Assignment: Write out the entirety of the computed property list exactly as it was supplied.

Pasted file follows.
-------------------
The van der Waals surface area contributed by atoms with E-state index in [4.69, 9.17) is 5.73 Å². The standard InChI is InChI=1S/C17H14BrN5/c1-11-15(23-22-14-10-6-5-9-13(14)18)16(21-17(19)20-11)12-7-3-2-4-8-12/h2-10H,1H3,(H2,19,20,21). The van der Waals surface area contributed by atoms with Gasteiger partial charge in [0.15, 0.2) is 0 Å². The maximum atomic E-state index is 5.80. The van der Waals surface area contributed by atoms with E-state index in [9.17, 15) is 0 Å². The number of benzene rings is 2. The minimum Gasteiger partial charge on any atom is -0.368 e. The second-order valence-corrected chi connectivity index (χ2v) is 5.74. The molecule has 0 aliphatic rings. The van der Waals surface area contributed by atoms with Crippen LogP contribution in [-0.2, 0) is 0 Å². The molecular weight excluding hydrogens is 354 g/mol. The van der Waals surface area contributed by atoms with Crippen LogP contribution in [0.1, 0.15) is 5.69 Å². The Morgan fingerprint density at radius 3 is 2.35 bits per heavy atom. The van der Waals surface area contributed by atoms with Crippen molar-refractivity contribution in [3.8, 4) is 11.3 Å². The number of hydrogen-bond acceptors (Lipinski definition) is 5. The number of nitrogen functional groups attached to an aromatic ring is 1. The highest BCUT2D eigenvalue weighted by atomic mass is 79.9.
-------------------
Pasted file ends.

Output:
The van der Waals surface area contributed by atoms with E-state index in [4.69, 9.17) is 5.73 Å². The standard InChI is InChI=1S/C17H14BrN5/c1-11-15(23-22-14-10-6-5-9-13(14)18)16(21-17(19)20-11)12-7-3-2-4-8-12/h2-10H,1H3,(H2,19,20,21). The van der Waals surface area contributed by atoms with Gasteiger partial charge in [0.15, 0.2) is 0 Å². The maximum atomic E-state index is 5.80. The van der Waals surface area contributed by atoms with E-state index in [9.17, 15) is 0 Å². The number of benzene rings is 2. The minimum Gasteiger partial charge on any atom is -0.368 e. The second-order valence-corrected chi connectivity index (χ2v) is 5.74. The molecule has 0 aliphatic rings. The van der Waals surface area contributed by atoms with Crippen LogP contribution in [-0.2, 0) is 0 Å². The molecular weight excluding hydrogens is 354 g/mol. The van der Waals surface area contributed by atoms with Crippen LogP contribution in [0.1, 0.15) is 5.69 Å². The Morgan fingerprint density at radius 3 is 2.35 bits per heavy atom. The van der Waals surface area contributed by atoms with Crippen molar-refractivity contribution in [3.8, 4) is 11.3 Å². The number of hydrogen-bond acceptors (Lipinski definition) is 5. The number of nitrogen functional groups attached to an aromatic ring is 1. The highest BCUT2D eigenvalue weighted by atomic mass is 79.9.